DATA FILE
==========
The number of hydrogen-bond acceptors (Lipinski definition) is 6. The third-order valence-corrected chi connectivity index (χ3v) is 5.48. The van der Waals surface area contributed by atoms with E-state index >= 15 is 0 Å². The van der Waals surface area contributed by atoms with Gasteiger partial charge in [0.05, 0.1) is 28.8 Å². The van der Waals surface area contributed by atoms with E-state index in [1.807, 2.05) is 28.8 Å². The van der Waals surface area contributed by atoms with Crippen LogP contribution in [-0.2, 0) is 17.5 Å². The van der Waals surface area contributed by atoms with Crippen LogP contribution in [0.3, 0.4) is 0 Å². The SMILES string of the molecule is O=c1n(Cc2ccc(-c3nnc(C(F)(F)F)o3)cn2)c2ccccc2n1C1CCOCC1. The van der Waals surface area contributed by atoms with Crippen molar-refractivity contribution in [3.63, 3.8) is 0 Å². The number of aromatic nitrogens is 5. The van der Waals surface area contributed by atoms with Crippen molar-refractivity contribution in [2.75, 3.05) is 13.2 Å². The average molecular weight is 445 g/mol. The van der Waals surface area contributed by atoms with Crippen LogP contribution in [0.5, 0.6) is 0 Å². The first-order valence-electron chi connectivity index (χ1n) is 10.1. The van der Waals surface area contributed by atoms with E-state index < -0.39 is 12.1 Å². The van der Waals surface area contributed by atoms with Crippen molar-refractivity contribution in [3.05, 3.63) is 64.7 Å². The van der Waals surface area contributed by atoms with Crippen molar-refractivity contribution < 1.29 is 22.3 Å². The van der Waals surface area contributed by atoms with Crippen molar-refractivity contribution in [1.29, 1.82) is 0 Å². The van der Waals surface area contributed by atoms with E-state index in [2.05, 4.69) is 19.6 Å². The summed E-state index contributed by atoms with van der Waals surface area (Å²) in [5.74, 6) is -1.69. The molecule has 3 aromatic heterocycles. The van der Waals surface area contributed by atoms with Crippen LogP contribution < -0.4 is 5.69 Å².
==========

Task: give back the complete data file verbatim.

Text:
The number of hydrogen-bond acceptors (Lipinski definition) is 6. The third-order valence-corrected chi connectivity index (χ3v) is 5.48. The van der Waals surface area contributed by atoms with E-state index >= 15 is 0 Å². The van der Waals surface area contributed by atoms with Gasteiger partial charge in [0.05, 0.1) is 28.8 Å². The van der Waals surface area contributed by atoms with E-state index in [1.807, 2.05) is 28.8 Å². The van der Waals surface area contributed by atoms with Crippen LogP contribution in [-0.2, 0) is 17.5 Å². The van der Waals surface area contributed by atoms with Crippen LogP contribution in [0.3, 0.4) is 0 Å². The SMILES string of the molecule is O=c1n(Cc2ccc(-c3nnc(C(F)(F)F)o3)cn2)c2ccccc2n1C1CCOCC1. The van der Waals surface area contributed by atoms with Crippen molar-refractivity contribution in [3.63, 3.8) is 0 Å². The number of aromatic nitrogens is 5. The van der Waals surface area contributed by atoms with Crippen molar-refractivity contribution in [2.75, 3.05) is 13.2 Å². The average molecular weight is 445 g/mol. The van der Waals surface area contributed by atoms with Crippen LogP contribution in [0.5, 0.6) is 0 Å². The first-order valence-electron chi connectivity index (χ1n) is 10.1. The van der Waals surface area contributed by atoms with E-state index < -0.39 is 12.1 Å². The van der Waals surface area contributed by atoms with Crippen molar-refractivity contribution in [3.05, 3.63) is 64.7 Å². The van der Waals surface area contributed by atoms with Crippen molar-refractivity contribution < 1.29 is 22.3 Å². The van der Waals surface area contributed by atoms with Crippen molar-refractivity contribution in [1.29, 1.82) is 0 Å². The van der Waals surface area contributed by atoms with E-state index in [2.05, 4.69) is 19.6 Å². The summed E-state index contributed by atoms with van der Waals surface area (Å²) in [5.74, 6) is -1.69. The molecule has 3 aromatic heterocycles. The van der Waals surface area contributed by atoms with Crippen LogP contribution < -0.4 is 5.69 Å².